Brexit uncertainity ‘sees building work on larger developments in Tower Hamlets stopped’
- Credit: Archant
Larger developments planned for Tower Hamlets have been put on ice while the uncertainty of Brexit remains, it has been claimed.
The Tower Hamlets Brexit Commission heard anecdotal evidence about the affected Brexit is having in the borough during a round table discussion in Brick Lane.
The commission spoke to businesses about the likely impact of the UK leaving the EU on the borough.
Bangladeshi representatives from the telecommunications, construction, property restaurant and media sectors warned that the uncertainty is having an impact on firms in Tower Hamlets.
Representatives from the construction sector said that some larger developers had stopped building while they wait for the direction and nature of our departure from the EU to become clear.
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They claimed this has resulted in a knock on effect on the smaller outfits that rely on sub-contracting as part of major projects.
Councillor Amina Ali, who is the cabinet member for Brexit and chair of the commission, chaired the event.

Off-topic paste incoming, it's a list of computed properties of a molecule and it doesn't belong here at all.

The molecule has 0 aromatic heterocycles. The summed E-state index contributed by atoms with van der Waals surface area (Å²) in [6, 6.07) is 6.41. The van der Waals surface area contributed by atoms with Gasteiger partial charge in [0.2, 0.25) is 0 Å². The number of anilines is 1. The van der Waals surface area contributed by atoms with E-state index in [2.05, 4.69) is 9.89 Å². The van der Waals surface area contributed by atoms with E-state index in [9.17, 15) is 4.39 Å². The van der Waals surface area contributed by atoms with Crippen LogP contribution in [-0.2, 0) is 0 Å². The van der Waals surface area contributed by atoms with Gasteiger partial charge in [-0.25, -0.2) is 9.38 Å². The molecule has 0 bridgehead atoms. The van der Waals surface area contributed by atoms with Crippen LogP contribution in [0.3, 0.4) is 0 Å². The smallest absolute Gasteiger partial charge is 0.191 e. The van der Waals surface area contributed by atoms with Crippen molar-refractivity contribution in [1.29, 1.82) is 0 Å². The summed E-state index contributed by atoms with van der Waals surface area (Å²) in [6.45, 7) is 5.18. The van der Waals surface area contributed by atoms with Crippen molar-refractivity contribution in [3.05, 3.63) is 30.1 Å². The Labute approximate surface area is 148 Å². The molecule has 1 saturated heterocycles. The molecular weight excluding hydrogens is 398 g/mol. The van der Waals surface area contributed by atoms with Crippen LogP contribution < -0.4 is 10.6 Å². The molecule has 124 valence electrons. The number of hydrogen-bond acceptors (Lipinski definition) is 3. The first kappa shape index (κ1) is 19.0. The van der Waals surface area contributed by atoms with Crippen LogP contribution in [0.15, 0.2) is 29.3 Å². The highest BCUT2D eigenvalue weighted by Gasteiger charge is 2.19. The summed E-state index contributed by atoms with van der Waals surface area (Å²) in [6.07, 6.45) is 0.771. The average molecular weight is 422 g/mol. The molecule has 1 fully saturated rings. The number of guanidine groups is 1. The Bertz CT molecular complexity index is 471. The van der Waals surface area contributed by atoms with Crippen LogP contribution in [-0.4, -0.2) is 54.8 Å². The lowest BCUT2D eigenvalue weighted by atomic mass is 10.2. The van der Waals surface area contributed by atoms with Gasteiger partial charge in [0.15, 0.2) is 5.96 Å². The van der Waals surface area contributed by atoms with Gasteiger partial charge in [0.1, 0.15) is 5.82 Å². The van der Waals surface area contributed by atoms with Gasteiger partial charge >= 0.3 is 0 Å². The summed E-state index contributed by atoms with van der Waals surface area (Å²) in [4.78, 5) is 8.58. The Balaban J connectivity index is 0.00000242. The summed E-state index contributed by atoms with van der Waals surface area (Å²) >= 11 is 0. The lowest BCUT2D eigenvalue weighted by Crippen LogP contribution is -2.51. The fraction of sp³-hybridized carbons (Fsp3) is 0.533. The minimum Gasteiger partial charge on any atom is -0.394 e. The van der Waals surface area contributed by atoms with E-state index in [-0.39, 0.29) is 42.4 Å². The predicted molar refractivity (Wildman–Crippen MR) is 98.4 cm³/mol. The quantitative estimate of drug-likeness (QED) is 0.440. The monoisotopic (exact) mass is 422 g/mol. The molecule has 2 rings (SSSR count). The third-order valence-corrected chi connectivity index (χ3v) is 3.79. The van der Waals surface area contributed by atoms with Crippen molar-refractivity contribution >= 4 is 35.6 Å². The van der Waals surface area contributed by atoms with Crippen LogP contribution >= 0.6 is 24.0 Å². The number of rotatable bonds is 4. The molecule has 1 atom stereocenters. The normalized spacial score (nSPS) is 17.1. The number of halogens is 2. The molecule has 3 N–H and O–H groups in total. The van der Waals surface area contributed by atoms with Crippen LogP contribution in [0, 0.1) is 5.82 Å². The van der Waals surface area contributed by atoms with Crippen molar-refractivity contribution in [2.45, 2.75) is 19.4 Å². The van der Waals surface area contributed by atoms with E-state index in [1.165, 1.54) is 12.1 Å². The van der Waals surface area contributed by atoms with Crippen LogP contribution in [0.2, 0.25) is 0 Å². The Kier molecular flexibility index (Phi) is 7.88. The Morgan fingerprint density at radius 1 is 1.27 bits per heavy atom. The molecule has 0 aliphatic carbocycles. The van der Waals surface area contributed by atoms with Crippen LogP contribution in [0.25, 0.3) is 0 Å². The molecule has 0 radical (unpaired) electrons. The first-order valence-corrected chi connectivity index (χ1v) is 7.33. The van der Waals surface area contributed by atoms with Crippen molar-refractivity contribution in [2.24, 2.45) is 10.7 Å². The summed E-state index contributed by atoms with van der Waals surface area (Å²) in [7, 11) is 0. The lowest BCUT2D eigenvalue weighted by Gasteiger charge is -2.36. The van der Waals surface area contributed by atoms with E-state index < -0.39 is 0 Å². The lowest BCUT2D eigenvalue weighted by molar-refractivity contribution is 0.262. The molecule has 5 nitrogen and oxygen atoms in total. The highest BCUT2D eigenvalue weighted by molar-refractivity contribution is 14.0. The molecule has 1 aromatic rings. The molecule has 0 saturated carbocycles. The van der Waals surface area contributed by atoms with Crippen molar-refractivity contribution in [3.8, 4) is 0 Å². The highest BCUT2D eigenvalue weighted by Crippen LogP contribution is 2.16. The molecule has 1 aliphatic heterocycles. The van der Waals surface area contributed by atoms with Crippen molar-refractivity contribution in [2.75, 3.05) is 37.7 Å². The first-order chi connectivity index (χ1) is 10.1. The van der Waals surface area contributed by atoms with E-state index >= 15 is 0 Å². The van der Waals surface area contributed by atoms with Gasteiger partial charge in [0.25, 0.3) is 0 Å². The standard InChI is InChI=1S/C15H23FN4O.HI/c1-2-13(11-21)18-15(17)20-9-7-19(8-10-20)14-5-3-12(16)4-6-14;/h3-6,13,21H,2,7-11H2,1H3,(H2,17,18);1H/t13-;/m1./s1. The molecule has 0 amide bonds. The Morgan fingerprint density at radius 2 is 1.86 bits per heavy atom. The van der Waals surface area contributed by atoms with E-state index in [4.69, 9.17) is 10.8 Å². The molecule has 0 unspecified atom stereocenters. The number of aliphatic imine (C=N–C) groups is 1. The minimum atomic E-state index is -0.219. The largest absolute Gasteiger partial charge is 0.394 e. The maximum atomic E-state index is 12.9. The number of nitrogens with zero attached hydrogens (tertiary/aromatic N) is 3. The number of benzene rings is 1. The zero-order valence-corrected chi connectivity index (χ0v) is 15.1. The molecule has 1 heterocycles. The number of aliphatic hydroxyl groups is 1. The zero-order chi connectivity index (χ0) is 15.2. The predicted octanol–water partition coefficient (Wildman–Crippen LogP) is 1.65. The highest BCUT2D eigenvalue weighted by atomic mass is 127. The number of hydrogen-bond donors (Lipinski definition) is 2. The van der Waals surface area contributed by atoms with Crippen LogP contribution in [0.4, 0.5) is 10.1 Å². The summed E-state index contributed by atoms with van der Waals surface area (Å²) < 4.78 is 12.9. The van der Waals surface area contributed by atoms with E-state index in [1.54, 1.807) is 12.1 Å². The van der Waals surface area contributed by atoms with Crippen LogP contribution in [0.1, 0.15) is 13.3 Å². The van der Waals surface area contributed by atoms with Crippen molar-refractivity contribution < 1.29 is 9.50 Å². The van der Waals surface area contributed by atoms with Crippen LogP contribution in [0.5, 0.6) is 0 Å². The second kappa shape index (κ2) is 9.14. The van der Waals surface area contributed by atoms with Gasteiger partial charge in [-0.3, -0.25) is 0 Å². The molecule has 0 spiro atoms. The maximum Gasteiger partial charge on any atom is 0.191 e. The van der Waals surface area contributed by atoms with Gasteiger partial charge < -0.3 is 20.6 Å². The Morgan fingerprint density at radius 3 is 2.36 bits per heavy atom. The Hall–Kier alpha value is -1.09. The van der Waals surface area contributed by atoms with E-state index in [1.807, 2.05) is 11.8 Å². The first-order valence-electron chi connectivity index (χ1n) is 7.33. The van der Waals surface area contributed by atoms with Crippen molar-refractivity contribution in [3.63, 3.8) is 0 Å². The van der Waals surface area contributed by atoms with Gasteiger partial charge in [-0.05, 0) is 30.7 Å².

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She said: “We went to Brick Lane, one of the jewels in the crown of Tower Hamlets in the heart of Banglatown, to hear what impact it will have there.
“Our round table discussion raised a number of very interesting issues which will be included in the commission’s report due to be launched next month.”
The event also discussed issues ranging from the increased cost of importing goods into the UK with a weaker pound; in addition to the wider discussions on the future of the Brick Lane and Tower Hamlets economies more widely.
Cllr Ali added: “We wanted to hear from every part of our community and that includes small and medium sized businesses.”
John Biggs, mayor of Tower Hamlets, added: “We are preparing Tower Hamlets for the impact of Brexit. The commission has already heard that sectors are experiencing pressures due to the uncertainty around what will happen.
“We are reaching out to all sectors and sections of our borough so we are prepared and so that the East End can continue to adapt and thrive.”
The final report from the commission, which will look closely at the likely impact of Brexit throughout the borough, is due to be published in February.